Where to even start? The MET is home to 5,000 years’ worth of art from around the world. The museum’s collections are spread across three locations — The Met Fifth Avenue, The Met Breuer, and The Met Cloisters — so you’re better off getting a three day pass and making a real go of it. Or, if you’re feeling ambitious, you can attempt to knock them over in one day – just make sure you wear comfortable walking shoes.
If you’re after the biggest hits tour, get an audio guide and peruse famous works like ‘Self Portrait With A Straw’ (1887, Vincent Van Gogh), ‘Bridge Over A Pond With Lilies‘ (1899, Claude Monet), ‘Autumn Rhythm: Number 30‘ (1950, Jackson Pollock), and ‘The Persistence Of Memory‘ (1931, Salvador Dali). Don’t forget to head up to The Met’s Rooftop for sundowners and sunset views of Upper East Side.
Offering sweeping views of downtown and uptown Manhattan, the Arlo Rooftop at A.R.T. Nomad is the quintessential NYC moment you’ve been waiting for. Once up top, indulge in hand-crafted cocktails like the Forest Hills and Washington Heights while standing on the bar’s infamous glass floor.
Frank Lloyd Wright’s landmark building is host to a roster of exhibitions. Walk around the spiralling space and be mesmerised by the seamless blending of art and architecture. Current exhibitions include ‘Mapplethorpe Now‘ and ‘Artistic License: Six Takes On The Guggenheim Collection‘ (both showing until January 2020), with future exhibition ‘Basquait’s ‘Defacement’: The Untold Story‘ set to launch in June 2020.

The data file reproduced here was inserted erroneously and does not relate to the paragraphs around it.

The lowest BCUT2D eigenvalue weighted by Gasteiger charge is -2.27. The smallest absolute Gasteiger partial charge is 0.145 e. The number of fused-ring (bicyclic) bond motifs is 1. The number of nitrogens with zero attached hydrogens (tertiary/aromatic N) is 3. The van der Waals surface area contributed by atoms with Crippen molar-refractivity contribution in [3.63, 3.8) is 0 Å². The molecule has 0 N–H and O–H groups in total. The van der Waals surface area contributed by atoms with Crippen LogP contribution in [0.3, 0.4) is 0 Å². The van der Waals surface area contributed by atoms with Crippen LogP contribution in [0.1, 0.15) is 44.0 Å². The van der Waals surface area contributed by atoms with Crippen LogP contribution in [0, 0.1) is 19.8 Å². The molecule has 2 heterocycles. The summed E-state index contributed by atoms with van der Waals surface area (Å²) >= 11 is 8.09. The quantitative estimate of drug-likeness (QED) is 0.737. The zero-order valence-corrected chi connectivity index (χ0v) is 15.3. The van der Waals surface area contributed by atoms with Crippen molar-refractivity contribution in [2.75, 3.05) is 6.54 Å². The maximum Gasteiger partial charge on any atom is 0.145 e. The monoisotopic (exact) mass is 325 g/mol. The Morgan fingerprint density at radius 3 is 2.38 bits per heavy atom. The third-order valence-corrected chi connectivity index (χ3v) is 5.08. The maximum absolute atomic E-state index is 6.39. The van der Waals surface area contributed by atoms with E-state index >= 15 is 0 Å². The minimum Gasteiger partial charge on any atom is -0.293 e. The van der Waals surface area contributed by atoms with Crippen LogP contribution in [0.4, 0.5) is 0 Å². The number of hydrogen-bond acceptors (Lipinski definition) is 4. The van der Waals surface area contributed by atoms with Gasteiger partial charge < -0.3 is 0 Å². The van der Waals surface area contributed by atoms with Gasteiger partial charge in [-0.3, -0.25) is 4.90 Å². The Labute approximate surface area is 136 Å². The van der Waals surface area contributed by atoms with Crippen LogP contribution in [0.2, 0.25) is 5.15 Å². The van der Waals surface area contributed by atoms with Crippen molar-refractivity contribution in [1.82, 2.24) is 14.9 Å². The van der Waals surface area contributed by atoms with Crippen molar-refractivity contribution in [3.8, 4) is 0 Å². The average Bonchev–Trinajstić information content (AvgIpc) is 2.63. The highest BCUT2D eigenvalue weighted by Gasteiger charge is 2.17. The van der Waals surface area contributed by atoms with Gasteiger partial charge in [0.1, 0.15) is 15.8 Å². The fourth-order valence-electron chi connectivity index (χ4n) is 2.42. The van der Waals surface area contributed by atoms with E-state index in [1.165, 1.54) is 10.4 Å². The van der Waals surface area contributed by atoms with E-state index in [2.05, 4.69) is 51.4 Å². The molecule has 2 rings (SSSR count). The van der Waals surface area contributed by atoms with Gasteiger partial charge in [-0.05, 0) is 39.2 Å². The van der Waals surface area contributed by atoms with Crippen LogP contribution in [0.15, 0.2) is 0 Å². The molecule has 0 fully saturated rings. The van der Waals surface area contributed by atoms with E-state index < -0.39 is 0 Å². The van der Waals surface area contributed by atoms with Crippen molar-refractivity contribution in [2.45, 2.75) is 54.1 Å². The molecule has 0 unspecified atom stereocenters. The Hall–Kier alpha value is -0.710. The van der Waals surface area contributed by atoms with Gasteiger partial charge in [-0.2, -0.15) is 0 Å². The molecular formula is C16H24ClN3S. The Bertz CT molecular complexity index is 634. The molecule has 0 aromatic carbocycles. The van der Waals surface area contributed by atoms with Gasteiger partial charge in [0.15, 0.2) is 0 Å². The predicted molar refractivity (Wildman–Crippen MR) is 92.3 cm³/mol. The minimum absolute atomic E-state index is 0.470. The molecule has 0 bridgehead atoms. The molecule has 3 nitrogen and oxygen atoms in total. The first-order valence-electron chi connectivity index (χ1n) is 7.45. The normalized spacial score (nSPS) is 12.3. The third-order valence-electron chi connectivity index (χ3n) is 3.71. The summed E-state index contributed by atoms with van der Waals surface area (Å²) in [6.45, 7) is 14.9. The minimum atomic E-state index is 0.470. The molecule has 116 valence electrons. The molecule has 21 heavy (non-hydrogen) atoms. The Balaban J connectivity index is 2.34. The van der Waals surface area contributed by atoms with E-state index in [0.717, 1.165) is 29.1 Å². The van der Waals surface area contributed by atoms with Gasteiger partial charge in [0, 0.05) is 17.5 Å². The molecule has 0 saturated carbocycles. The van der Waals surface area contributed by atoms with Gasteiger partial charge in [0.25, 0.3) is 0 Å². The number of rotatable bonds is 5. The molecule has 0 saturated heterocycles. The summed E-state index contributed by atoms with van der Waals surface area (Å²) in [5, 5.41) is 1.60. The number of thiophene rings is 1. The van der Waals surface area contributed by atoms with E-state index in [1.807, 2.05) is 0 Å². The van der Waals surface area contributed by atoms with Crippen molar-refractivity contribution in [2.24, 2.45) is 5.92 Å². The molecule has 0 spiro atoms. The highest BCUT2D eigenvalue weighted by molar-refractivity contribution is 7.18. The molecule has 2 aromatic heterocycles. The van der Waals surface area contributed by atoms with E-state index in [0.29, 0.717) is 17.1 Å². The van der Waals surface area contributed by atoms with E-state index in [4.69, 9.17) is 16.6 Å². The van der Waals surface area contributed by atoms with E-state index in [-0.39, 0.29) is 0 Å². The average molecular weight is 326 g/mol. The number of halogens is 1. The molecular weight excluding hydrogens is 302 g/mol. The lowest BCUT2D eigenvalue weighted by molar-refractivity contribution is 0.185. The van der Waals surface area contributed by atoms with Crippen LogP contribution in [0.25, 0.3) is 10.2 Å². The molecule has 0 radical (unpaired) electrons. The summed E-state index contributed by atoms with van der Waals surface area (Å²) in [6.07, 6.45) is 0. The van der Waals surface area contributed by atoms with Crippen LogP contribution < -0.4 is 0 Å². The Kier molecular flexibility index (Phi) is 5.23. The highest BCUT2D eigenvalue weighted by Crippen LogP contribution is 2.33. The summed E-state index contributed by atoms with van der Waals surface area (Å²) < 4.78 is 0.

Prince Street Pizza
Prince Street Pizza is somewhat of a NYC institution. According to many, it’s the only place to try a NYC square slice. Window-shop Prince Street’s many boutiques — think antique stores, perfumeries, bespoke jewellery stores, and beauty boutiques — before re-fuelling with a classic NYC slice. Original squares include: Prince Perfection Pie, Mercer Margherita Pie, Broadway Breadcrumb Pie, and Spicy Spring Pie (AUD$40-44 for a whole pizza). Other favourites include the Boozy Broome Pizza (vodka sauce and fresh mozzarella, AUD$4 per slice) and the Greene Machine Pizza (pesto sauce, mozzarella, ricotta and gaeta olives, AUD$5.5 per slice).
“To present extraordinary musicians, and to bring the transformative power of music to the widest possible audience,” runs the slogan. Carnegie Hall opened its doors in 1891 and has played host to some of the most spectacular performances the world over. Music greats such as Judy Garland, Duke Ellington, Bob Dylan and The Band among many others have all graced the stage, with a modern line-up sporting names like Rosanne Cash and Ry Cooder, The Cleveland Orchestra and more.
AIRE Ancient Baths
By now, you’re a week into your trip and probably in need of some R&R. Head to AIRE Ancient Baths to escape the brisk autumn air and treat yourself to the ultimate morning of relaxation. Experiences range from soaking in an ancient thermal bath followed by a massage (AUD$250-$350) to a series of high hydration and healing rituals (AUD$370-450, and wine bath experiences (AUD$820).
Tucked away in Nolita, this neighbourhood Italian will have you salivating for days. Rubirosa Ristorante is the stuff of your pizza dreams: vodka soaked bases, traditional toppings, serious cheese and a cosy, intimate vibe to top it off. Don’t go past the Rubirosa classic salad (arugula, tomato, mozzarella, pickled onion, croutons, parmigiano, AUD$23) for the perfect amount of pop and crunch.